APS

Subscription Management to Save Your Time and Money!

Arduino Uno and Nano I/O pin CheatSheet

Written By: Mel Lester Jr. - Jan• 02•16

Arduino compatible Uno and Nano micro controllers are my go-to development boards for electronic projects.  Except for the Nano’s smaller form factor, they have very similar specifications including 14 Digital I/O pins. The Nano, despite being more compact, has 8 Analog Input pins,  two more than the Uno’s 6.

Digital vs. “Analog”

All of the pins (D0-D13 and A0-A7) may be used for Digital I/O.  What differentiates the so called Analog pins from their Digital counterparts is that the Analog pins are connected to a 10 bit Analog to Digital Converter (ADC) that maps a 0 to 5V DC input voltage to an Integer between 0 and  1023.  INPUT is the default mode for Arduino pins so while there is no requirement for an Arduino program to have pinMode(pin, INPUT) in the setup() code block, your Sketch tends to be more self documenting if you explicitly declare all of your INPUT as well as OUTPUT pin assignments.

As a matter of convention, I tend to not connect Analog pin 0 (A0) to a circuit, but use it to seed the Random Number Generator (RNG).  The voltage of an unattached Analog pin should float and an arbitrary call to randomSeed(analogRead(A0)) in the setup() code block does the job nicely.

I also try to reserve Analog pins A4 and A5 for connecting I²C peripherals.  Multiple devices can be daisy chained using this two-wire protocol and there are quite a number of interesting and inexpensive sensors and products like Real Time Clocks (RTC) to choose from.

Pseudo Analog output using Digital PWM

There is no corresponding Arduino Digital to Analog Converter (DAC) for analog output on the Uno or Nano.  However calling analogWrite(pin, byte) with Digital pins 3,5,6,9,10, or 11 will produce what appears to be a graduated 0 to 5V output through the magic of Pulse Width Modulation (PWM).  PWM will send a square wave at a 0 to 100% duty cycle using byte values from 0 to 255 to the appropriate pin until another instance of analogWrite(), digitalRead() or digitalWrite() is made on the same pin.  Unlike digitalWrite(), it is not necessary to initialize a PWM pin for OUTPUT by making a call to pinMode() before using analogWrite().

PWM Considerations

The six PWM pins have significantly different properties, making them suitable for a variety of specialized tasks.  Pin 3, for example, is capable of handling hardware interrupts.  Because there is only one other pin that can be used for interrupt handling, pin 3 should be selected for PWM output only as a last resort.

PWM pins 5 and 6 run at about 1kHz, which is about twice the frequency of the four other PWM pins, 3 and 9-11.  The higher frequency of PWM pins 5 and 6 make them most suitable for controlling the speed of brushed DC gear motors to run quieter and smoother.  However, at near stall speed, even pins 5 and 6 will audibly whine at their 1kHz frequency, which is well within the threshold of human hearing.  While it is possible to raise the frequency of any PWM pin to over 20kHz, which should be inaudible, doing so is an advanced topic and raises the possibility of unexpected timing related side effects elsewhere that could be difficult to diagnose and resolve.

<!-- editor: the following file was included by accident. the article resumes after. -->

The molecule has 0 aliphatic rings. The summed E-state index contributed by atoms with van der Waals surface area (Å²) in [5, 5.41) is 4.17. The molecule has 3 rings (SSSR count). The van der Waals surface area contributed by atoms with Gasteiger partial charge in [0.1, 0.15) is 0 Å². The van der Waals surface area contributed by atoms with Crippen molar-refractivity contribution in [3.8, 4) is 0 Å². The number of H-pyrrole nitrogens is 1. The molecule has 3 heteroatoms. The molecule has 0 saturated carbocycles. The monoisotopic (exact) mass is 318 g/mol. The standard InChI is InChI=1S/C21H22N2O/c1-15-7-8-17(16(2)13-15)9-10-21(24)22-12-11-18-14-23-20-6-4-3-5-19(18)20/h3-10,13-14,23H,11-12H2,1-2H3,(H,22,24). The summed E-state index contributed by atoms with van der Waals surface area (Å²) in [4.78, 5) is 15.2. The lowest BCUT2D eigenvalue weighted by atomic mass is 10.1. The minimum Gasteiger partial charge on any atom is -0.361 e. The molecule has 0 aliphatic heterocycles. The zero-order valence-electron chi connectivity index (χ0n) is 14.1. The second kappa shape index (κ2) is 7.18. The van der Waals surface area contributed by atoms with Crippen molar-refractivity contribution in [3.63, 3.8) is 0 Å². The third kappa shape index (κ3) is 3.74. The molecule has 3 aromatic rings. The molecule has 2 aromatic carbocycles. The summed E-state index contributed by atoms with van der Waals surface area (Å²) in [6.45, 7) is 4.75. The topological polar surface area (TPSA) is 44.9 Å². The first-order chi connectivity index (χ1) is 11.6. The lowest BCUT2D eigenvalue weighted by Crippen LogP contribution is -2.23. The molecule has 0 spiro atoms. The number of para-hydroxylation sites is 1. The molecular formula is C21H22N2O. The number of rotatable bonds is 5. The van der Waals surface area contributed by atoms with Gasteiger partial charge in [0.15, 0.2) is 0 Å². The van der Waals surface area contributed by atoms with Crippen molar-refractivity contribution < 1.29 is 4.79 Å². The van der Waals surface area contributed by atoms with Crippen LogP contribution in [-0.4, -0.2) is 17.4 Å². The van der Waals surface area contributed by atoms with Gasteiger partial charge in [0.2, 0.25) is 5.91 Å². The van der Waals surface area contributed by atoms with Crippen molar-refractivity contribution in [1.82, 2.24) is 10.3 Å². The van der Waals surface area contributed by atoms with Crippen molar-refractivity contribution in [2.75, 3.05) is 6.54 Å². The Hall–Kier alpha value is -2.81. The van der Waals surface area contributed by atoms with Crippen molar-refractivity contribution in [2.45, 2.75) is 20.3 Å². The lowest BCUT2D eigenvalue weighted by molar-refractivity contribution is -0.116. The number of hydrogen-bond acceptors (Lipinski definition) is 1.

Even though PWM pins 9 and 10 operate at a lower frequency, they can be used to control the speeds of DC brushed gear motors, albeit the audible whining may be more noticeable than when using PWM pins 5 and 6.  Again, the frequency can be adjusted, but with the caveat that timing related side effects may be introduced into your Sketch.  In Sketches where the Arduino servo library is used, PWM is disabled on pins 9 and 10 even if they are not connected to a servo.

Inductive loads, like those associated with motor and relay circuits, should be avoided when assigning workloads to PWM 11.  While Electric and Magnetic Fields (EMF), cross-talk and other forms of signal interference are a concern for all electronic projects, pin 11 could be especially susceptible when the design includes an ISCP header.

Non PWM Digital I/O pins

Serial Communications

Digital pins 0 and 1 should be reserved for Serial RX and TX communications.  This is used for programming Arduino Uno and Nano compatible micro controller boards, communicating with PCs and other Serial I/O devices and as a tool for debugging Sketches.

Hardware Interrupts

As mentioned earlier in the PWM discussion, the only two pins that support hardware interrupts are Digital pins 2 and 3, which also has PWM attributes.  As Sketches become more complicated, the need for utilizing these interrupts will arise.

Primary Digital I/O pins

Digital pins 4, 7 and 8 are the go to pins for Digital I/O as they have no other significant roles or limitations. Pin 12, with the exception of being unsuitable for low impedance loads when using an active ICSP header, is also a good choice for Digital I/O

Lucky 13

Last but not least, Digital pin 13 is the extrovert of the Digital I/O pins, sporting a connection to an on board LED through a serial resistor.  While this is handy for testing the functionality of a Uno or Nano without any external circuitry as demonstrated by the Basic Blink Sketch, pin 13 should be limited to Digital Output in production Sketches.  Trying to enable the internal 20k pull-up resistor for input will usually result in an observed voltage of around 1.7V, or Digital LOW, as opposed to the expected 5V, or Digital HIGH, due to the on-board LED and it’s resistor dropping the voltage.  If you have no other option than trying to use pin 13 for Digital Input use pinMode(13, INPUT) and an external, pull-down resistor in your circuit.  Also, like Digital pins 11 and 12, avoid using Digital pin 13 with low impedance loads when employing an active ICSP header.

You can follow any responses to this entry through the RSS 2.0 feed. Both comments and pings are currently closed.